Eighty-three percent of Hispanic respondents to a Health Information National Trends Survey (HINTS) reported never seeking cancer information from any source. Those who sought cancer information experienced dissatisfaction with their search.
Hispanics reported low confidence overall in their ability to obtain cancer information.
Close to 30% of Spanish-speaking individuals had little to no confidence in their ability to obtain cancer information compared to 6% of non-Hispanics and 11.5% of English-speaking Hispanics.
Among Spanish-speaking Hispanics, 67% said their last search for cancer information took alot of effort, 55% said the information was hard to understand, and 58% had concerns about the quality of the information they found. Among English-speaking Hispanics, the information-seeking experience was slightly better; with 43% saying their last search took a lot of effort, 25% saying the information was hard to understand, and 60% having concerns about the quality of information they found.
The bottom line is, more information needs to be made available in Spanish about cancer. HAF is attempting to address this need through our “El Cancer Nos Afecta a Todos” campaign.
The Migration Policy institute just released a report: Department of Homeland Security and Immigration: Taking Stock and Correcting Course. The report makes 36 recommendations for improvements that the Obama administration can make immediately, without any change in legislation, in order to improve effectiveness and implementation of current, often criticized, immigration laws and agencies. In doing so the federal goverment would build American confidence, a crucial first step to creating new mandates.
There is widespread agreement that the nation’s immigration laws and system are badly broken. However, the legislative measures that would be required to fix them would be sweeping and controversial. So the timetable for enacting reforms is uncertain.
A complete list of the recommendations can be found at: www.migrationpolicy.org. Some of the recommendations are included below:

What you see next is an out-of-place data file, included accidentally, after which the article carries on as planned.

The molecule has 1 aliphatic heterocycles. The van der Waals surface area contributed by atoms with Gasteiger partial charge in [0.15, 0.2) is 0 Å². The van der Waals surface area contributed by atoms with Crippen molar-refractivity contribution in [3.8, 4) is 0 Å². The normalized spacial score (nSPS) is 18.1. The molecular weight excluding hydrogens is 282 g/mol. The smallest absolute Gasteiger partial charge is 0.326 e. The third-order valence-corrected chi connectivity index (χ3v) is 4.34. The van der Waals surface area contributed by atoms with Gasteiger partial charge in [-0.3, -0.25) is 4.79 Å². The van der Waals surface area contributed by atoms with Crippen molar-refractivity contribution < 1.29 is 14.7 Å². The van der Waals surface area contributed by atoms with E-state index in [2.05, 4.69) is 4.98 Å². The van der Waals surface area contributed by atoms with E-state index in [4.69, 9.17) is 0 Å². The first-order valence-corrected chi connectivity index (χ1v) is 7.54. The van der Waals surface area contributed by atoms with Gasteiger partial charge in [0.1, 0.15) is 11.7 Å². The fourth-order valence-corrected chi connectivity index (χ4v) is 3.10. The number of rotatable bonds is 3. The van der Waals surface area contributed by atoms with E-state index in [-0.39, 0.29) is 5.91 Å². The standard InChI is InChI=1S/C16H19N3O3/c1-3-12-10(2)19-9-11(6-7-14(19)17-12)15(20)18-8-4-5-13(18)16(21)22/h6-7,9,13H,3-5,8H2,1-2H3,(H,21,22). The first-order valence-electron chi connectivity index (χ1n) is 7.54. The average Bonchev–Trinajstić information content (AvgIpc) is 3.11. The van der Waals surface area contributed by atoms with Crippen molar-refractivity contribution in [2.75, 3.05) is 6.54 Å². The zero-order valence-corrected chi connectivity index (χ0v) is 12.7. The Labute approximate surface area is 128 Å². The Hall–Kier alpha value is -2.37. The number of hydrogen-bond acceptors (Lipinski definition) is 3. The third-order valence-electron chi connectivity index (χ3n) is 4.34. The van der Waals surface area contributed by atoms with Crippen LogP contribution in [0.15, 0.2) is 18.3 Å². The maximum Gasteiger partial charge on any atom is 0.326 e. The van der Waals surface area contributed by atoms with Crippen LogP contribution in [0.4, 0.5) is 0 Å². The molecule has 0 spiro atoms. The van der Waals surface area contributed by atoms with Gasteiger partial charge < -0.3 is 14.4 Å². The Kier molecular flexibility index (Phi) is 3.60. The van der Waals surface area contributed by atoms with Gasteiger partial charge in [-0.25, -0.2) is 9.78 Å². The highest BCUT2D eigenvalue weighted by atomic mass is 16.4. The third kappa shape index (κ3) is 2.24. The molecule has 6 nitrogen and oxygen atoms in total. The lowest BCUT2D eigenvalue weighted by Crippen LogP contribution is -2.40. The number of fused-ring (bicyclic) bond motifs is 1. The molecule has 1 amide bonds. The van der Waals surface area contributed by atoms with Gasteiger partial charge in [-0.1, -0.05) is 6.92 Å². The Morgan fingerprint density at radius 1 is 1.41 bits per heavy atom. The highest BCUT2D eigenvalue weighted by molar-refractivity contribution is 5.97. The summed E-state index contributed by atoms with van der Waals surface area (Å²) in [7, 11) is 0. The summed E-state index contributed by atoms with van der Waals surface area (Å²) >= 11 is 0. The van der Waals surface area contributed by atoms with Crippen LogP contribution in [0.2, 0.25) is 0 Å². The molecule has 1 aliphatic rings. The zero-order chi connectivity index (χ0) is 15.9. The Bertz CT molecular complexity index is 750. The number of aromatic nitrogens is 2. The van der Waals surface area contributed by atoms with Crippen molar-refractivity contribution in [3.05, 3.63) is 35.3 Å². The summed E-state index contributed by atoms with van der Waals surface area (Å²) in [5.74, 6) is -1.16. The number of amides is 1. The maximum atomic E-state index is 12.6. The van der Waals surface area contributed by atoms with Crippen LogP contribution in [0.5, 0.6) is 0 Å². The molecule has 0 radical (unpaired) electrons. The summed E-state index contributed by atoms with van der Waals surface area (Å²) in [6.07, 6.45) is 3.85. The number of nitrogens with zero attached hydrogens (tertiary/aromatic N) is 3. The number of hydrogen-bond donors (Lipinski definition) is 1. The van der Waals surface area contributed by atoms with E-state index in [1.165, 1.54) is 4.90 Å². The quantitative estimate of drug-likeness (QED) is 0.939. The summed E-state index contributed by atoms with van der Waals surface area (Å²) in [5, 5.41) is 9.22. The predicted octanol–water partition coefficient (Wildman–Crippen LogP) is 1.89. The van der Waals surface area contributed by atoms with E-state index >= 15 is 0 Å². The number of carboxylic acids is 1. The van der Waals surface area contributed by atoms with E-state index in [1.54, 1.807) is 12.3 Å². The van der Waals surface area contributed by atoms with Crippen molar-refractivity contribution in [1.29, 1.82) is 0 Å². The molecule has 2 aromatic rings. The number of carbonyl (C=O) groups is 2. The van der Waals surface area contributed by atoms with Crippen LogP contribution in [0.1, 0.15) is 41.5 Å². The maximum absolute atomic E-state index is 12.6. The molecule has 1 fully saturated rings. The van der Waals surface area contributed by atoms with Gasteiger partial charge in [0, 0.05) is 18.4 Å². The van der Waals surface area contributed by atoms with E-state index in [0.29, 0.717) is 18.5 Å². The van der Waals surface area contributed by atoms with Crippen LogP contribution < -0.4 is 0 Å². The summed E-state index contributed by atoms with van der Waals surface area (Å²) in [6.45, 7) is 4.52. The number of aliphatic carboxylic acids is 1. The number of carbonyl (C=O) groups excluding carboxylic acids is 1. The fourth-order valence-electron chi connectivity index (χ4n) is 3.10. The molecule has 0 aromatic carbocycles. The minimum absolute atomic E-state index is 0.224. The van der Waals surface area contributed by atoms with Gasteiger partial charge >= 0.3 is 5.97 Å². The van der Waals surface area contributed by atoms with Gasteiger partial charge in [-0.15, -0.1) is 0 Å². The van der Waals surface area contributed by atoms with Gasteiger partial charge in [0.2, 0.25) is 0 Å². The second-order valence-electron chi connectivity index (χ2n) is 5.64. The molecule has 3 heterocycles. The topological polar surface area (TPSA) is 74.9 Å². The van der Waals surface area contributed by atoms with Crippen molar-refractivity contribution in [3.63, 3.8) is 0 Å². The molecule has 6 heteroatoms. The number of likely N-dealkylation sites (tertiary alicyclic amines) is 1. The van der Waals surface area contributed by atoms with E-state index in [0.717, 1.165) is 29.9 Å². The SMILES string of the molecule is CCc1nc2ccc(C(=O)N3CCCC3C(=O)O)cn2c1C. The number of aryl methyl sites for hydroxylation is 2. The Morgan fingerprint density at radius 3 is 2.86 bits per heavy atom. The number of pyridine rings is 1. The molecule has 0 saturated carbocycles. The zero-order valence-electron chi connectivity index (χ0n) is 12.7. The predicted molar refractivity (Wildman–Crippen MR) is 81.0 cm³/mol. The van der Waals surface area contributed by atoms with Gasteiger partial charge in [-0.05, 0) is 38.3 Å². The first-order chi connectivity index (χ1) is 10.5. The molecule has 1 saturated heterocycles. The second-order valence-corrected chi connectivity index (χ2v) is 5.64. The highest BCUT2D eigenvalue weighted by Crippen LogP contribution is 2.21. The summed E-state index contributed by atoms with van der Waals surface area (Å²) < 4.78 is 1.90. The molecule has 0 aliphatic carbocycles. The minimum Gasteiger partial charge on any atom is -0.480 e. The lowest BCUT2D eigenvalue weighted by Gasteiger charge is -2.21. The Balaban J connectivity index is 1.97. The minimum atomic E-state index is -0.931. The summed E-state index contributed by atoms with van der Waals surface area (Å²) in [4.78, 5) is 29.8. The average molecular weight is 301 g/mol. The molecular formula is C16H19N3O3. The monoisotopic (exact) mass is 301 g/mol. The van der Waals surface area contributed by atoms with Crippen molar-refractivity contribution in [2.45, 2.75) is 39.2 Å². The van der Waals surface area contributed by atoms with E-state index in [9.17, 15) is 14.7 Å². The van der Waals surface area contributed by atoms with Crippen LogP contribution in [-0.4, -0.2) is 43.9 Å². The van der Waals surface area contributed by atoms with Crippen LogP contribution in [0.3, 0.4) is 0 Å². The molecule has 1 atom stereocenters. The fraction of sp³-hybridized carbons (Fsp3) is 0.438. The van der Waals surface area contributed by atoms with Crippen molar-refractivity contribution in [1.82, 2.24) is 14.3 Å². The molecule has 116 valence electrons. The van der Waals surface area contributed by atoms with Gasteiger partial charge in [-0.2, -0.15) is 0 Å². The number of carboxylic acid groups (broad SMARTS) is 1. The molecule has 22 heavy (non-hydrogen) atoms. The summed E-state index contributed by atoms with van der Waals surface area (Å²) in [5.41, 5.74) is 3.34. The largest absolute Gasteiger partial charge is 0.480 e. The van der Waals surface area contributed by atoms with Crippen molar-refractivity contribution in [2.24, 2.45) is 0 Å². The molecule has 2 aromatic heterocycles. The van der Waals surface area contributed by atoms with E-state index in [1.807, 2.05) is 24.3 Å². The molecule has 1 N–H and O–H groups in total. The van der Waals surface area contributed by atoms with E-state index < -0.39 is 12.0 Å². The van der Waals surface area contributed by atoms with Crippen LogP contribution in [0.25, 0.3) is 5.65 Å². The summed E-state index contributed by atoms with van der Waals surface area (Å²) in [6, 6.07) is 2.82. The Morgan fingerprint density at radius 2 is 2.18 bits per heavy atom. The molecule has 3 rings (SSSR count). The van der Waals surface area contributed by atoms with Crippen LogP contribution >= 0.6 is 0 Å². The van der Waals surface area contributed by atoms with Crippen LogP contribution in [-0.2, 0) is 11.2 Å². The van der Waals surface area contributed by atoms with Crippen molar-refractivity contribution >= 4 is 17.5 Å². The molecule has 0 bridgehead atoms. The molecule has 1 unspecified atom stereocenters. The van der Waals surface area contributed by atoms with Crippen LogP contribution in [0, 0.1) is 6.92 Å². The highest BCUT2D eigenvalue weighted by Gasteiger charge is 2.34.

- US Customs and Border Protection should halt construction of border technology pending a review of the effectiveness of such measures.
- ICE , in accordance with its mission, should focus its operations on the criminal enterprises that underlie large-scale illegal migration. Its investigations should be prioritized to target worksites that terrorists may attempt to infiltrate and employers who intentionally hire unauthorized workers in order to depress wages, undermine working conditions, and gain an unfair competitive advantage.
- ICE should routinely refer for criminal prosecution those who commit egregious or repeated violations of immigration law, or who commit unrelated criminal offenses. ICE should not overuse criminal charges in routine immigration-status violation circumstances.
- Supervised release programs run by ICE should be expanded for discretionary detainees who do not threaten national security or public safety, and who would not represent a flight risk while under supervision.
- The Social Security Administration’s (SSA) “no-match” program, whose purpose is to credit earnings to those who paid into the system, should not be used by DHS as an immigration enforcement tool.
- Funding for USCIS should be “right-sized” and adjudication procedures should be streamlined so that the agency can break the recurring cycle of backlogs that impedes its ability to function as a true immigration services agency.
- To encourage legal immigration for all who are eligible for benefits under current laws, USCIS should adjudicate in the United States, not at consulates abroad, “extreme hardship” waivers for persons approved for family-based visas.